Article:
For London's slutwalk yesterday I donned mondrian-inspired tights, boots and a skirt that was above the knee but probably wouldn't worry the elderly.
To make it clear to the woefully uninformed: Slutwalk is an international campaign to end 'slut-shaming' - the idea that women should be judged morally for the way that they dress, particularly in rape cases where the girl's dress or alcohol consumption continues to be a factor in the investigation.
In the festering depths of online "comment" boxes, I keep finding morons who conflate rape with sex, or imply abusive relationships don't exist, or argue that women should cover themselves up to avoid being targeted. This last view is quite insulting to rapists, I feel, by implying that rapists are passive objects with no ability to think or make decisions for themselves.
[*Deep breath*] The internet can be a hunting-ground for trolls, amplifying their views at the expense of sane people.
All this said, I like to think that most rape fears are irrational and I really can go out without worrying. 'Just a bit of liberation-affirming fun!' I thought, 'the objectification of women can't be that huge a problem in this day and age.'
So I left the house, and it was sod's law that before my skirt and I had reached the railway bridge a tall, middle-aged man got out of a van in front of me. The street was quiet.
'You came this way before.' he informed me, his face set. 'I'd recognise those tights anywhere.'
Wurgh. Look at the ground, walk faster.
Thank you, stranger, for shattering my happy illusions…
The march itself was a bit like a carnival. There were thousands of us, including a pleasing number of men. "Yes means yes and no means no" was the rallying-cry widely quoted in the press, but I was happiest shouting "Hey (hey!) / mister (mister!) / get your hands / off my sister!" like a loveable street urchin.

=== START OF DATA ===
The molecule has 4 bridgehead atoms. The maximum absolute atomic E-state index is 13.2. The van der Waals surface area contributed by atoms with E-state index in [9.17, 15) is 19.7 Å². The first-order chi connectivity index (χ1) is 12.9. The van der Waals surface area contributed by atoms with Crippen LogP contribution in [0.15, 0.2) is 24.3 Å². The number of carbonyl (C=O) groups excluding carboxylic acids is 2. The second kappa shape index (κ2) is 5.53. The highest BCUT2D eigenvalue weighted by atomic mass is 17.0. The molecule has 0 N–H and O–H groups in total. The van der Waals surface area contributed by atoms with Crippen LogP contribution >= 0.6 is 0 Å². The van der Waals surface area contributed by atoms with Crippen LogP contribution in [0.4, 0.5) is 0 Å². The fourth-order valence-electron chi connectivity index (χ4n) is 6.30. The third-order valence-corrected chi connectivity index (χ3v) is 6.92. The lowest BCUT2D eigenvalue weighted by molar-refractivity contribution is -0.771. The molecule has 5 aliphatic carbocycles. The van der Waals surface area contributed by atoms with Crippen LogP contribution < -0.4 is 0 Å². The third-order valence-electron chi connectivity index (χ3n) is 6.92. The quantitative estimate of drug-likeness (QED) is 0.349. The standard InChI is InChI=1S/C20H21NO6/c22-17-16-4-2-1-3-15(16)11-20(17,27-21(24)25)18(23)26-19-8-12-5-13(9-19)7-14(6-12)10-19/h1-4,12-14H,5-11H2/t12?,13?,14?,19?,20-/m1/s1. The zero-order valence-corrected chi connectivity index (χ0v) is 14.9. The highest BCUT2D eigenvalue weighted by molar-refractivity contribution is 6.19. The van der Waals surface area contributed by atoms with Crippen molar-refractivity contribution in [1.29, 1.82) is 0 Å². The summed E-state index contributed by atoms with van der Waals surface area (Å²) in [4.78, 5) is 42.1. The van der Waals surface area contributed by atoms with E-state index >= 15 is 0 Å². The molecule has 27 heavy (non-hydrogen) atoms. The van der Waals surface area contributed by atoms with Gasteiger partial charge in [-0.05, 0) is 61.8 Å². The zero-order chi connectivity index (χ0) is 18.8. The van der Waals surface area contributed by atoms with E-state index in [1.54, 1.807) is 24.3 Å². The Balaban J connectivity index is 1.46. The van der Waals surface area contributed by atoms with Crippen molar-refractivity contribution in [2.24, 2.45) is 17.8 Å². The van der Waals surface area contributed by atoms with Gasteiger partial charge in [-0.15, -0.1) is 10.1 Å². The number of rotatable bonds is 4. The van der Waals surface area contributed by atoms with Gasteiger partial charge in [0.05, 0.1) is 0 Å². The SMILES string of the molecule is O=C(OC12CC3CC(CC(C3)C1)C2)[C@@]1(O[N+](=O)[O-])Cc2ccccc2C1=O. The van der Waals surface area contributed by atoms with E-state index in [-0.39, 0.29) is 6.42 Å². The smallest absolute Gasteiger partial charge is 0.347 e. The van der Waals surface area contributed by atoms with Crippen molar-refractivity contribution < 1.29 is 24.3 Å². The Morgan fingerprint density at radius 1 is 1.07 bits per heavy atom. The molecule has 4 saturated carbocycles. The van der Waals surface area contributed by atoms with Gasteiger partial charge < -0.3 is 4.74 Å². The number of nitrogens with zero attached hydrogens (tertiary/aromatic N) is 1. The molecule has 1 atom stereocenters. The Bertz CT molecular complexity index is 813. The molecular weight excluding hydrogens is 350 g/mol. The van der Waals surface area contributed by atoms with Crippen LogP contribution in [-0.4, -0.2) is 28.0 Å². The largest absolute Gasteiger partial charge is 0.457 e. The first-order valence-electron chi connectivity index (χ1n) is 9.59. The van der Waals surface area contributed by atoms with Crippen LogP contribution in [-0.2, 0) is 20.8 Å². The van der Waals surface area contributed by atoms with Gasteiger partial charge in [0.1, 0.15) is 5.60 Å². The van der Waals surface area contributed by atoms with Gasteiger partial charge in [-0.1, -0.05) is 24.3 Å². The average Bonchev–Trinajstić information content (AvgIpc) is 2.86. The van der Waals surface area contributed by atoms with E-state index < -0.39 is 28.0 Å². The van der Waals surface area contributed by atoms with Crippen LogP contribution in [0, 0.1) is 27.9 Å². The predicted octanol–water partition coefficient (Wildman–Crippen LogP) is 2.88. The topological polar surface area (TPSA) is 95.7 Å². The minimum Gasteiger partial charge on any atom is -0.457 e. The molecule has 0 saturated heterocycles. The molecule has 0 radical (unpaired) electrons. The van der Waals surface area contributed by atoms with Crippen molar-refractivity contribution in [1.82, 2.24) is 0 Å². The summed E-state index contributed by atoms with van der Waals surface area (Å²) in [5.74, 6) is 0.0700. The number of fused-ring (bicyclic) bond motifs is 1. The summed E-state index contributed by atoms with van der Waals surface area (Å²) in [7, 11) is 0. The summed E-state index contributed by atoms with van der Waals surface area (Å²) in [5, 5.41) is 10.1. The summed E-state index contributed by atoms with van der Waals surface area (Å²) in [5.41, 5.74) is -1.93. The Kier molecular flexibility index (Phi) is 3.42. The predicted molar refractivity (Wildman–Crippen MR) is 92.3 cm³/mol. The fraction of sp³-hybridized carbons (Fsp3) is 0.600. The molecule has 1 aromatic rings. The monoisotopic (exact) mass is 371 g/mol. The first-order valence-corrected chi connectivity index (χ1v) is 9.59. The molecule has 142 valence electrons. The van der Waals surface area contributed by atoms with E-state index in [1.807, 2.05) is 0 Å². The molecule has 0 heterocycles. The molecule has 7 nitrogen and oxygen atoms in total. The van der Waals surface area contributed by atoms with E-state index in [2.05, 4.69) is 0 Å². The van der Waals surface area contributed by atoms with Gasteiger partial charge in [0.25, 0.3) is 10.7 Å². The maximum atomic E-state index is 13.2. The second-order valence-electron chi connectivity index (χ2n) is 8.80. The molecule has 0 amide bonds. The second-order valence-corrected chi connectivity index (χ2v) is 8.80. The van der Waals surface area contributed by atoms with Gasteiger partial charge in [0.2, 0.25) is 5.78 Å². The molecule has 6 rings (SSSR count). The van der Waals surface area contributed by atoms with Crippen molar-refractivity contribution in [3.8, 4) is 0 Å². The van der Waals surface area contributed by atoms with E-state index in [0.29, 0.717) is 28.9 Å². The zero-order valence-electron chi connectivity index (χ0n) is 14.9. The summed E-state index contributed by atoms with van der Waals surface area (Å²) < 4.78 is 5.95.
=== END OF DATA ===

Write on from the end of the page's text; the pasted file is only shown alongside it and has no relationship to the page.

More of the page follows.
There were rousing speeches, rather too many in fact, some of which I recorded and might attempt to put online. The high point of my day was finding out about this organisation:
London Sex Workers Open University
It's simply comforting that it exists.
In other news…
I've been revisiting the subject of veterans in prison today, so phoned a contact who has been trying to support carers to those suffering from depression, PTSD and the like.
She estimates she's counseled 260 people in the past month, who are finding her by word of mouth as a (completely unpaid) line of support.
Her own son, when he got into the army, had learning difficulties - which made him much younger than his age, she said, but that wasn't fully acknowledged. He was sent to the front line, developed erratic behaviour and an alcohol problem. He still drinks a lot and is in and out of prison when he does.
"He changed completely. People try to comfort me by saying he's at the less serious end of offending. I would rather he wasn't offending at all," she says. "The things my son has to deal with from the police. Being tasered if he refuses to strip naked. Being put on suicide watch."
Ultimately she wants to launch a charity for soldiers with complex problems. "Alongside the red poppies I also want blue poppies, for the abandoned ones," she said. "Blue for depression."
A sombre note to end on, but some are.